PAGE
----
mention) a way to explaining theological and philosophical perspectives of
the translators. I would generally see that as a "notes" issue. Most
Bibles will put notes where there could be a different way to translate a
phrase or verse or where some explanation for 21st century readers would be
helpful. I see the same thing happening here. If the text is faithfully
produced, then I would see less need to worry about theological or
philosophical perspectives. On the other hand, if it is produced with an
agenda to promote one theological/philosophical perspective over another,
then that needs to be noted that certain passages are translated from that
> 3. What effect might this printed text have on freezing liturgical
> language based in Judeo/Christian scripture (e.g., the Lord's Prayer,
> the 23rd Psalm), and what will the procedure be for standardizing
> terminology and handling variant readings? Related to item 2: will there
> be any attempt, therefore, to make this an ecumenical effort?
Honestly, (while not a SW issue per se) I am also interested in seeing a
shift from "initialized religious signs" to signs/phrases which express the
meaning of the concept rather than some "made-up signs". Some are certainly
in the language to stay, but others could be improved. For example,
hallelujah is often signed PRAISE-CELEBRATE. But the Hebrew word actually
means "Praise YHWH" or "Praise the Lord". Hosanna is often signed CELEBRATE
or even PRAISE-CELEBRATE, but the Hebrew word actually means (as I
understand) "Save us". There are also significant theological terms--which
Paul uses in the book of Romans for example--which need to be properly
expressed as to the Greek context behind them. Another example is Jesus'
last words on the Cross: "It is finished!" In Greek, that is the same word
used to indicate that a debt has been paid in full. Simply signing "FINISH"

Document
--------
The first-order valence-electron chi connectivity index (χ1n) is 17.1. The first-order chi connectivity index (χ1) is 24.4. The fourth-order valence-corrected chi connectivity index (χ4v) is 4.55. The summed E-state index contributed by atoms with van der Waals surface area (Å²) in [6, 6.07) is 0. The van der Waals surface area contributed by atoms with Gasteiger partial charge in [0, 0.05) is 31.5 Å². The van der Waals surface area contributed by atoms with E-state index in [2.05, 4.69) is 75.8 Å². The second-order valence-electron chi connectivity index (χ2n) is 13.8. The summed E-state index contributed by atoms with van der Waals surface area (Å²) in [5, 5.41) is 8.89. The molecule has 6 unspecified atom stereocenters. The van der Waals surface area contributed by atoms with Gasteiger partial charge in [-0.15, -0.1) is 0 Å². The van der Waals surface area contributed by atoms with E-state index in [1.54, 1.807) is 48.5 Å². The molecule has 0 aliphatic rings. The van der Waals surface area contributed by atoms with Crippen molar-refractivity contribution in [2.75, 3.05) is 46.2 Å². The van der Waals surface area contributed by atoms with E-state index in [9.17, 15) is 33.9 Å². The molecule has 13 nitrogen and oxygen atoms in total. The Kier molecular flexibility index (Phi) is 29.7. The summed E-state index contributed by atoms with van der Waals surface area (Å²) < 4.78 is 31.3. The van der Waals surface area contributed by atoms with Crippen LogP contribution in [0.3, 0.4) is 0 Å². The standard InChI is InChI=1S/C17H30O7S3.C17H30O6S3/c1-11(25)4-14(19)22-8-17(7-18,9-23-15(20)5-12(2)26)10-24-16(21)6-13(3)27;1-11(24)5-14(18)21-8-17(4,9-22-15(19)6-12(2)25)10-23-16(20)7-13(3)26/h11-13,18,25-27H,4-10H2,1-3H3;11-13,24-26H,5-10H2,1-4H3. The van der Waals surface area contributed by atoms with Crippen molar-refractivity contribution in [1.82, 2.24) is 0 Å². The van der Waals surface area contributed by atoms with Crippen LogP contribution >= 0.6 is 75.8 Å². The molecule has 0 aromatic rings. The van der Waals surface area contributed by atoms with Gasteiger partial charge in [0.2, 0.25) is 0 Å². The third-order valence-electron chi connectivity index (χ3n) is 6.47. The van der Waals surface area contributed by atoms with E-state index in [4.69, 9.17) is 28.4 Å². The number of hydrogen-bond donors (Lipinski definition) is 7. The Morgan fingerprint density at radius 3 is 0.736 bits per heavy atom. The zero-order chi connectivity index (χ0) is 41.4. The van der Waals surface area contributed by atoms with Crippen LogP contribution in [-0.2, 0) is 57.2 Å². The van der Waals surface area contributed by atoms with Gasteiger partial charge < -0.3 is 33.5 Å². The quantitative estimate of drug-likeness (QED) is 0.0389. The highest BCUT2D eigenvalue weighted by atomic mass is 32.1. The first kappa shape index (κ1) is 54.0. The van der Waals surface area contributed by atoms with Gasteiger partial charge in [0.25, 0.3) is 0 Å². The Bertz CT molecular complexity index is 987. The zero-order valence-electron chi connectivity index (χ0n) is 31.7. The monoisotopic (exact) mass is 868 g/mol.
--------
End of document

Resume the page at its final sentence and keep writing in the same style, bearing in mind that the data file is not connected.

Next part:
does not do justice to the Greek term. So I see that maybe the printed text
may cause us to re-examine some of our English-tainted signs and perhaps
find better ways of expressing the meaning so that it is understood.
As that discussion happens (which I hope happens), I can see the text
"freezing" as you put it for those who are liturgical in style. Some of
them may not welcome this kind of discussion, and prefer to keep the more
"English" type rendition they have had. Another question on my side is how
to deal with dialect differences in the written form. For example, I'm from
Iowa, and the few people from Michigan that I have met here have used more
different signs that I have seen in people from Nebraska or other nearby
states. That would be a challenge to decide what dialect of ASL takes
prominence when there are dialect differences (perhaps another case for
I don't have a problem with ecumenical efforts as along as we can let the
text say what it says without making the translation interpret the text.
Granted, some passages require some measure of interpretation to express it
properly. That's where an ecumenical effort will face its challenges. But
if all are committed to letting the text say what it says without imposing
21st century philosophical requirements, then I'm all for it.
> 4. It sounds cool: Open-source translation! Okay that wasn't a
> question -- so sue me.
As long as it expresses the actual meaning of the text, I am all for it!
Des Moines, IA